NASA is worried that 22 missions from different countries, which are planned in the next four years, may damage the landing sites of the Apollo spacecraft, which are the cultural heritage of all mankind. They propose to attract maximum diplomatic efforts to preserve them.
How to save Apollo landing sites
NASA’s Office of Technology, Policy and Strategy recently published its report on the possible risks that could result from an increase in the number of automated and manned missions to the Moon in the coming years. One of the central places in it is dedicated to the preservation of the landing sites of the Apollo spacecraft and the Surveyor probe intact.
Experts have estimated that in the next four years, 22 vehicles from different countries should land in a month. Most of them are directed to the region of the south pole of the Moon, but some may land in other places. This is a cause for concern, because the operation of their engines can destroy the traces left by the first people who set foot on the surface of our moon.
In the USA, they are considered a heritage of world significance. And back in 2011, NASA published recommendations on the choice of landing sites for future missions, which make it impossible to harm these historical objects. And the points where the astronauts of the Artemis program will step on the surface of the moon of our planet fully meet them.
Diplomatic side of the issue
The only problem is that not all the missions planned on the Moon will be carried out by NASA. And if it is relatively easy to negotiate with American private companies, then it will be more difficult to persuade other states to adjust their missions.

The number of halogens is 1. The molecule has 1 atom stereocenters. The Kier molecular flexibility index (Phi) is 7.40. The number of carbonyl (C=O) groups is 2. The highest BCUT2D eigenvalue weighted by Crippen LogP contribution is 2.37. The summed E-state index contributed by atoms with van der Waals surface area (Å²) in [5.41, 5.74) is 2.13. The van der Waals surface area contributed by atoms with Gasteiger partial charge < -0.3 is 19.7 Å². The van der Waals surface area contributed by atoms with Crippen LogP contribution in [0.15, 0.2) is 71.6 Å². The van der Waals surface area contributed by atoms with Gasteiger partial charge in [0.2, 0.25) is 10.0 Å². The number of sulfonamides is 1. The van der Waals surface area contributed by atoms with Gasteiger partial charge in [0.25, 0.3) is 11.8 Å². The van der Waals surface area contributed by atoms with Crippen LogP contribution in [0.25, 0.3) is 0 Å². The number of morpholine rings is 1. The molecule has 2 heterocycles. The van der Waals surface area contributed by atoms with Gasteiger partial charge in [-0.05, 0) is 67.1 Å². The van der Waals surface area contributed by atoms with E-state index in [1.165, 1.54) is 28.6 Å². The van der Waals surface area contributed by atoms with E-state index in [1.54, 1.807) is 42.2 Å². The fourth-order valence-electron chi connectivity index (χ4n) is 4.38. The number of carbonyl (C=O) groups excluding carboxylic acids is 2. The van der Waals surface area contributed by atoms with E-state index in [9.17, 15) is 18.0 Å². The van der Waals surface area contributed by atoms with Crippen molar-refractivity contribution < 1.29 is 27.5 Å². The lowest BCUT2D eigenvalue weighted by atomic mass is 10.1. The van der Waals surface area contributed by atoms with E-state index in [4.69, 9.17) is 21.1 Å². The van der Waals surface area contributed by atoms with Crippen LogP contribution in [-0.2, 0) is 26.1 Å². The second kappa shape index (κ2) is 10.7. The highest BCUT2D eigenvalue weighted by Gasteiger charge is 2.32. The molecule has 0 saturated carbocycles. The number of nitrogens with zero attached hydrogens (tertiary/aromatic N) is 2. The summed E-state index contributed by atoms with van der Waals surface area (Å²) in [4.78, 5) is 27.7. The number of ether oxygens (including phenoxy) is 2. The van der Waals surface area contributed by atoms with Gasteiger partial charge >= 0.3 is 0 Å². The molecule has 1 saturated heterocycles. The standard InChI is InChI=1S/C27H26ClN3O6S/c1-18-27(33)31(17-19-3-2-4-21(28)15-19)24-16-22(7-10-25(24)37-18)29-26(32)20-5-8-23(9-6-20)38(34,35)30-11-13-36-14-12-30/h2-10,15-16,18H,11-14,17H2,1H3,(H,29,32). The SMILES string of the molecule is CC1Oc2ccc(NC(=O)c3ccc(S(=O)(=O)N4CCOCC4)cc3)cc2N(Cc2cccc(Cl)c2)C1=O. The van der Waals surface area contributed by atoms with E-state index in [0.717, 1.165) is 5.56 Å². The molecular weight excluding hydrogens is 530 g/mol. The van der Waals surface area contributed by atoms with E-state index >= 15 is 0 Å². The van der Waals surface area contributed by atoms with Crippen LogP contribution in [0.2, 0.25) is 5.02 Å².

Fortunately, many countries are members of the Artemis Agreements, which provide for the preservation of cultural heritage. But there is nothing but general phrases in the document signed by the participants. Therefore, the published report says that it is necessary to extend the norms in force in the United States and to them.
To this end, it is proposed to intensify diplomatic efforts both in relation to those countries that have signed the Artemis Agreements, and in relation to those that are not parties to them. Great hopes in this regard are pinned on the support of the US State Department.
The report also drew attention to a number of other problems related to the increase in the number of monthly missions. Experts are concerned about the consequences of activities on the surface of the Moon, radio frequency interference and areas on the surface with special characteristics.
According to www.space.com
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